March 2010

England and Lieser… Take on Historic Nokota Horse
Articles & Photos by Sarah Lieser

Beautiful herd of Nokota horses. Leftt:  Aaron England working wtih one of the young Nokota horses.   Right:  Jack Lieser working with stallion, North Wind.
Above: Beautiful herd of Nokota horses. Leftt: Aaron England working wtih one of the young Nokota horses.
Right: Jack Lieser working with stallion, North Wind.

Other than being two of the best natural horsemanship trainers in Texas, what do Aaron England and Jack Lieser have in common?  The Nokota horse.

The Nokota horses are not mustangs although their Spanish ancestry is evident. The Nokota horse originates from the badlands of North Dakota and is believed by many to be the horse descended from the herds belonging to Sioux Indian Chief Sitting Bull and the other Indian chiefs who surrendered at Ft. Buford, ND in 1881. The U.S. government confiscated their horses and weapons and while the herds were mostly destroyed, there were some that eventually ended up being fenced into the Theodore Roosevelt National Park, having bred with the ranch stock of the area along with some Canadian draft lines. Today, there are very few of the historic Nokota horses left in the park.

These horses were not officially called the “Nokota” until Frank and Leo Kuntz stepped in and began preserving the breed after watching them being rounded up from the national park for slaughter.

Nokota HerdThe two brothers knew this was an awesome horse with a fascinating history. For years they had heard talk of the “park horses” strength and stamina. After purchasing a few to ride in the great American Horse Race, they were convinced it was a superior horse.   When the horses began to be eliminated from the park they decided to take on the daunting task of saving and naming this very special breed. This has not been easy but it is their prevailing passion and they are determined to spread the word and hope to save the breed from extinction. As of now the horses are living on rented pastures and the Kuntz’s private land. Their goal is to one day have land donated to the Conservancy where the horses can roam wild and free and the breed can be preserved and kept pure.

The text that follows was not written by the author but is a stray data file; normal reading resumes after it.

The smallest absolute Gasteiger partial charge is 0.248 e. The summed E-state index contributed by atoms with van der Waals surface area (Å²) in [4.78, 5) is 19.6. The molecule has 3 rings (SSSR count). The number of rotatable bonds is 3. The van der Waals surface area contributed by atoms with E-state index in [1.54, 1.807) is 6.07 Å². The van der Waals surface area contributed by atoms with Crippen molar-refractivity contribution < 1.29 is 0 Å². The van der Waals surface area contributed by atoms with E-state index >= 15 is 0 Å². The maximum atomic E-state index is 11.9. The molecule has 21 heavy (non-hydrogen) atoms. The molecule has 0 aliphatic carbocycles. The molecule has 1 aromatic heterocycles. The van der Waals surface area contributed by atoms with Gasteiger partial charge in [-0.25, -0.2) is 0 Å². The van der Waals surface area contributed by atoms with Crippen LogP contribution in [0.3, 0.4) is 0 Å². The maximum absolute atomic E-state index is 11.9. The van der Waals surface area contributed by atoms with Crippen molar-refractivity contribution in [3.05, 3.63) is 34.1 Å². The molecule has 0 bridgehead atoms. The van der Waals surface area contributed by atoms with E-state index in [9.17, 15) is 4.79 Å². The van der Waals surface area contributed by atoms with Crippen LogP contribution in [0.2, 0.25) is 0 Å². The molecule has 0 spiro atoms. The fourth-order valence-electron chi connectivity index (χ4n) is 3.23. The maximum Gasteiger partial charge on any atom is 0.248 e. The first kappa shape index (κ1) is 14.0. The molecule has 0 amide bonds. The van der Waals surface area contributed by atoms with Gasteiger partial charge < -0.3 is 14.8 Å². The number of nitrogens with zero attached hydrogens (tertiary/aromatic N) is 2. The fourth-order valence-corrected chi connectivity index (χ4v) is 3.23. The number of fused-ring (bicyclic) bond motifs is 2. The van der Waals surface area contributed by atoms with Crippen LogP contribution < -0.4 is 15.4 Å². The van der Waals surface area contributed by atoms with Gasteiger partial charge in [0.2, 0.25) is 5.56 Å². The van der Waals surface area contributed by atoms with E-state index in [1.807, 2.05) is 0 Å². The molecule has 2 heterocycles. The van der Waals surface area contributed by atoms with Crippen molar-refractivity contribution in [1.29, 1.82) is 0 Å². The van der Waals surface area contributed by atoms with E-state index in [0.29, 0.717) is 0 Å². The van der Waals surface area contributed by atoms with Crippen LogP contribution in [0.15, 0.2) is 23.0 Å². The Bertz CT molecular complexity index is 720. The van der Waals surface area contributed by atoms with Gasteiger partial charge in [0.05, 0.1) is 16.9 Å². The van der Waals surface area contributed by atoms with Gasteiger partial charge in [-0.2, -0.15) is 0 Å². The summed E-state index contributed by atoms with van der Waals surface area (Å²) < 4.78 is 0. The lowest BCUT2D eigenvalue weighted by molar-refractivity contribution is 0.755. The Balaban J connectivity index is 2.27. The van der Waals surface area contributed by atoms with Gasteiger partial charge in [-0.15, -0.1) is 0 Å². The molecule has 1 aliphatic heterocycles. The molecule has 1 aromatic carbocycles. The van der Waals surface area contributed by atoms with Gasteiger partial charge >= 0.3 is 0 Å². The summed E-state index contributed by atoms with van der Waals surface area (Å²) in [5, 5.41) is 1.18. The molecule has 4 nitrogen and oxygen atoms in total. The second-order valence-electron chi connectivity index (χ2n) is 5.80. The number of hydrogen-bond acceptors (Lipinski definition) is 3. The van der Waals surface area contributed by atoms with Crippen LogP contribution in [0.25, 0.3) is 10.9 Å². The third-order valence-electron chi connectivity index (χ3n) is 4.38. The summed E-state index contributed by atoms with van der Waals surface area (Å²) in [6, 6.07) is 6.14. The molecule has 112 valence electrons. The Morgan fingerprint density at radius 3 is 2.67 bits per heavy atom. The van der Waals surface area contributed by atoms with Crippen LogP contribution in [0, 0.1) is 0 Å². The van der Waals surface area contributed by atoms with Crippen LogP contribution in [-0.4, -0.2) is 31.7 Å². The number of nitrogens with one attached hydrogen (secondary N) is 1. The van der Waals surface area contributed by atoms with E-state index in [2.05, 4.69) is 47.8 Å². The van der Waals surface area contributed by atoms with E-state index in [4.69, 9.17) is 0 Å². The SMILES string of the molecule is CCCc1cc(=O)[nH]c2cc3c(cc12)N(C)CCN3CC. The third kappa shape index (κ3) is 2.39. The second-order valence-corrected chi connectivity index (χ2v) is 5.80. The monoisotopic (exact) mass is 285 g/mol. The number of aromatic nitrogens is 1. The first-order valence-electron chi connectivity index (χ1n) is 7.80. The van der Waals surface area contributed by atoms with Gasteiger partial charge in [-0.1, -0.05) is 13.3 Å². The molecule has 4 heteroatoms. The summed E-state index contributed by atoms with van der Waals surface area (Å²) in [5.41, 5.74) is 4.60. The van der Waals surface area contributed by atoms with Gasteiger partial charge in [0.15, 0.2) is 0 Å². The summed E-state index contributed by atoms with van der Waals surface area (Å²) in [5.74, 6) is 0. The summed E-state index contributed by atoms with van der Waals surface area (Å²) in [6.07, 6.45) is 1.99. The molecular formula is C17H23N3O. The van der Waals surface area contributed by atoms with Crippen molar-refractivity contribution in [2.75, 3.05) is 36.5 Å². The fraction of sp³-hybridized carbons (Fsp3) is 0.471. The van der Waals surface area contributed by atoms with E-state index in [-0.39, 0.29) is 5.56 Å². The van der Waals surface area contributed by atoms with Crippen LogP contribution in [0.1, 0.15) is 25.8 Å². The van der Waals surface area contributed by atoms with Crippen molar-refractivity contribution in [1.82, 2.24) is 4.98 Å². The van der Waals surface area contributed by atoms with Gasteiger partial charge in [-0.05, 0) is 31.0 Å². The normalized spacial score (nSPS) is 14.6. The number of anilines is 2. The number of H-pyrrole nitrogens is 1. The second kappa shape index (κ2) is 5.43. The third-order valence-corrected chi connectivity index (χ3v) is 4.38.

Who are Aaron and Jack and how did they get involved with horses in North Dakota?

Aaron England has spent the last 20 years creating his own unique style of training, fine tuning his abilities, and studying under master horsemen.  Partnership between horse and rider is the main goal he teaches at clinics and seminars.  Not only does Aaron teach many diverse styles of riding, from Western to English, he also has taken his philosophy to the competition pen in cutting.  His goal is to teach his horses and compete as teammates versus demanding the horse’s performance. He has won multiple NCHA events as well as being ApHC 2007 National cutting champion, while his wife Riva went to the NCHA World Finals that same year placing eleventh in the finals.

Jack is a trainer and teacher who uses classical and natural horsemanship methods to train horses of all breeds and disciplines. Jack has trained with Leon Harrell, Jack Brainerd, Dr. Thomas Ritter and many others. His focus is on teaching the horse a solid foundation and finding solutions for problem horses. He is well known for his skills starting and handling young horses. He and his wife Sarah live in Chappell Hill, Texas and travel the country giving clinics throughout the year.